Sixteen of the world’s best garden designers will bring relief to a nation recovering from the terrible devastation caused by March’s earthquake and tsunami as they start work on the 26 September to build peace gardens in South East Japan.
The Japanese, renowned for their ceremonies to welcome the cherry blossom season and for their love of gardens, have one of the finest horticultural and landscape traditions in the world. Since Europeans first made contact with Imperial Japan their thinking has deeply influenced western gardens.
A total of 16 designers, four female and 12 male, have been picked to represent 12 countries and five continents. Visitors will see ‘peace’ gardens by the best designers from Australia, North America, Europe, Africa and Asia.
Hand-folded paper flowers, inspired by an ancient Japanese legend promising that anyone who folds a thousand origami cranes will be granted a wish; sunflowers which are now being grown to help cleanse contaminated soil in Fukushima; the figure eight, the Japanese Hachi symbol for happiness and good fortune; the story of the Black Saturday fires of Australia and European motifs of peace have all helped to inspire these gardens.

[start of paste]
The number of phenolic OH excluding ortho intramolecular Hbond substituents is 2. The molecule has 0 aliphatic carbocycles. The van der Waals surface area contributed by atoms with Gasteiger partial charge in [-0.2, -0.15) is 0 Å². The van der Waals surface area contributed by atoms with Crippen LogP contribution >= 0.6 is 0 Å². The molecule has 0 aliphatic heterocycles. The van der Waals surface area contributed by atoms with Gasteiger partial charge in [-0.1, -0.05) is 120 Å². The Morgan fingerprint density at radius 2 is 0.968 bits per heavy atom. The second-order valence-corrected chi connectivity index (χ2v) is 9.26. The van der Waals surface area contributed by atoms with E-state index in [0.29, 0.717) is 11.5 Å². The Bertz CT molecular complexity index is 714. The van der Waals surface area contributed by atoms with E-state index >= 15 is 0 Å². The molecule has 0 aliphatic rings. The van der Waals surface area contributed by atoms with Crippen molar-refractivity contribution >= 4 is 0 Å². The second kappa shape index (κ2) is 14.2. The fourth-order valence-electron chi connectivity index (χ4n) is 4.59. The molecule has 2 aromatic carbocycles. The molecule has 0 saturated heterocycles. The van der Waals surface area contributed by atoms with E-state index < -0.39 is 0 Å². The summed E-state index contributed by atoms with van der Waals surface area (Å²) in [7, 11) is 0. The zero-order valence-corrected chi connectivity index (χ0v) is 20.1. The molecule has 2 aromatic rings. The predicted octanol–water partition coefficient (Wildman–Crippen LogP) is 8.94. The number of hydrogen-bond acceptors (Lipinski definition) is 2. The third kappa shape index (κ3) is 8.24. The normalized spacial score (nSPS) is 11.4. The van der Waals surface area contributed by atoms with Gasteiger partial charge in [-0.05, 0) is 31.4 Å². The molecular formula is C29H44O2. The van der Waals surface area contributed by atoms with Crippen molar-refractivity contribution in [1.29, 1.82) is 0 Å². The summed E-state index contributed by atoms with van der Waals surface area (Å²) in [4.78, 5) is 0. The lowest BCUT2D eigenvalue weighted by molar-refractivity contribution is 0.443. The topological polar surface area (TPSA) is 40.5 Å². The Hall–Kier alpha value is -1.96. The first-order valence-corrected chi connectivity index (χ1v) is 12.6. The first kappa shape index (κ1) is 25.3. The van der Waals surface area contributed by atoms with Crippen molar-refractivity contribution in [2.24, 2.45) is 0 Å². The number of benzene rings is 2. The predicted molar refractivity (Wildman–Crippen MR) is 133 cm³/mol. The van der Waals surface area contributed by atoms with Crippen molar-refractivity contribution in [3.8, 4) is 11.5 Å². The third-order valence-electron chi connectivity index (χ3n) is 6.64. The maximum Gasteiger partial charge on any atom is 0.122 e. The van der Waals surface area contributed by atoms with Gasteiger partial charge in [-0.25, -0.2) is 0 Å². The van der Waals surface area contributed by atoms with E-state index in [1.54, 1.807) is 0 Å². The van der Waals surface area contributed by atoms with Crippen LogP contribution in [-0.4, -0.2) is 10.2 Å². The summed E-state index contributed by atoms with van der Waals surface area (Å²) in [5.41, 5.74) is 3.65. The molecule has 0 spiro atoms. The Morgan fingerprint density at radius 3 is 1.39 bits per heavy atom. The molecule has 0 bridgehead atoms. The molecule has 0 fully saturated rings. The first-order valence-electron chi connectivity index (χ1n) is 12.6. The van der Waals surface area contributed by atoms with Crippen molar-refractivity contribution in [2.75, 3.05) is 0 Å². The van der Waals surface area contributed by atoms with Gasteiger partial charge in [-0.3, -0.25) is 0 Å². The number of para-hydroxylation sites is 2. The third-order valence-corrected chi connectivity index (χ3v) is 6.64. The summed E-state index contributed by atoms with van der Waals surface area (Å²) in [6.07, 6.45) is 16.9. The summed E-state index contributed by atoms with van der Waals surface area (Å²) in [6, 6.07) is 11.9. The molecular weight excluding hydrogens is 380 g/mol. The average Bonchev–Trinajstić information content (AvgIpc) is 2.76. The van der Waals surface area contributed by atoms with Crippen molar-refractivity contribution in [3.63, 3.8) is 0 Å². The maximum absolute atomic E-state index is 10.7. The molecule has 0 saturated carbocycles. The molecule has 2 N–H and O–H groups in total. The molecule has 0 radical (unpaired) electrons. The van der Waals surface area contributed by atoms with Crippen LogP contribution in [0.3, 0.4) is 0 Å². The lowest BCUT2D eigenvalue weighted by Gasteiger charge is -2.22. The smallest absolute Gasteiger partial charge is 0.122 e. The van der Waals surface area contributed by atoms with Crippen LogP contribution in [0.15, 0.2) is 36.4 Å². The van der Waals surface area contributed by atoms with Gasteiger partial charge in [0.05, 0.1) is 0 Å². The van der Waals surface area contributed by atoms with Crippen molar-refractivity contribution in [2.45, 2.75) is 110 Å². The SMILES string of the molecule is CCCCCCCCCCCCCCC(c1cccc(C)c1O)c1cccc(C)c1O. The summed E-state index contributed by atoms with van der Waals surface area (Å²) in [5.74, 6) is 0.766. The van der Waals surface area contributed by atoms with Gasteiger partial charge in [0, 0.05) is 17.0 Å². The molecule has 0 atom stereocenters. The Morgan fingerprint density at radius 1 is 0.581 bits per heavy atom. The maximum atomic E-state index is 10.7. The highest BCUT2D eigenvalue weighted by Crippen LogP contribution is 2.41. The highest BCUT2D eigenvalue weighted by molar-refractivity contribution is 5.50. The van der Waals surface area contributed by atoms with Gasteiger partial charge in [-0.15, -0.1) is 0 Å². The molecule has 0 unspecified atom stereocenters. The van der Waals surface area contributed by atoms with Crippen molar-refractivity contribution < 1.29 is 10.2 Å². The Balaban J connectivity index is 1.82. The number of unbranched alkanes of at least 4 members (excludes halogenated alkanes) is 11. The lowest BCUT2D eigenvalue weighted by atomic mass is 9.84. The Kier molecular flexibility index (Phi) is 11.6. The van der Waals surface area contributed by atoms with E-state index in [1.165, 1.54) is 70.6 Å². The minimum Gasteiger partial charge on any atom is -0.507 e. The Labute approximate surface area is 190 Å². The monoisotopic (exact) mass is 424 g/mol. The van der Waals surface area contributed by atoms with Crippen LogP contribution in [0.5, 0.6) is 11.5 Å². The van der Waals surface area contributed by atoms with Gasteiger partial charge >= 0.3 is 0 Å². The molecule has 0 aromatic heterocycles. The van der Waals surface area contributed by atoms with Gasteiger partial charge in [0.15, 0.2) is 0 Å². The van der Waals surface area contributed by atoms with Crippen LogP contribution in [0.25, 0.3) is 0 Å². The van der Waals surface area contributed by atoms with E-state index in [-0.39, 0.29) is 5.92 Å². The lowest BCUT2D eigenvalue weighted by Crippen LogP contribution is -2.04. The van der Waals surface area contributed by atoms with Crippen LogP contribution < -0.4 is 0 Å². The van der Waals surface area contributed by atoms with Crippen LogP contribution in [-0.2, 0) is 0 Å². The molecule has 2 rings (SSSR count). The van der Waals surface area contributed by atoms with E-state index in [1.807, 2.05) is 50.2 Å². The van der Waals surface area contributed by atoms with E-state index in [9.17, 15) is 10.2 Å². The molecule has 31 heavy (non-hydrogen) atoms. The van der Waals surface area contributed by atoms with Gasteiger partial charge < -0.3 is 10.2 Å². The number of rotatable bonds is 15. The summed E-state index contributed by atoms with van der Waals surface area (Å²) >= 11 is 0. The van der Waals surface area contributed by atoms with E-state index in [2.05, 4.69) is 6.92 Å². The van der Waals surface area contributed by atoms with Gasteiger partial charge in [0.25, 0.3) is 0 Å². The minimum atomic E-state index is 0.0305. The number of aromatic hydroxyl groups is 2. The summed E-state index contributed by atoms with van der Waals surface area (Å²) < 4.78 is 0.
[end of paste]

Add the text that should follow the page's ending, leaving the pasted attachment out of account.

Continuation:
The Gardening World Cup takes place in the South East of Japan in a 17th century Dutch replica theme park the size of Monaco, Huis Ten Bosch. With its proximity to Nagasaki, the theme is deliberately, ‘gardens for world peace and a prayer for Japanese recovery’. This year it is being held in aid of the victims of the Japanese Tsunami.
The competitors have two weeks to build large gardens and courtyard gardens ahead of a televised Oscar nomination style awards ceremony on the 7th October 2011 at which the judges announce the winners. Last year Britain won the Gardening World Cup.
Last year’s show saw 100,000 people visiting in the first week. It was so popular that it was extended by a further three months. This year’s show will open from Saturday 8 October.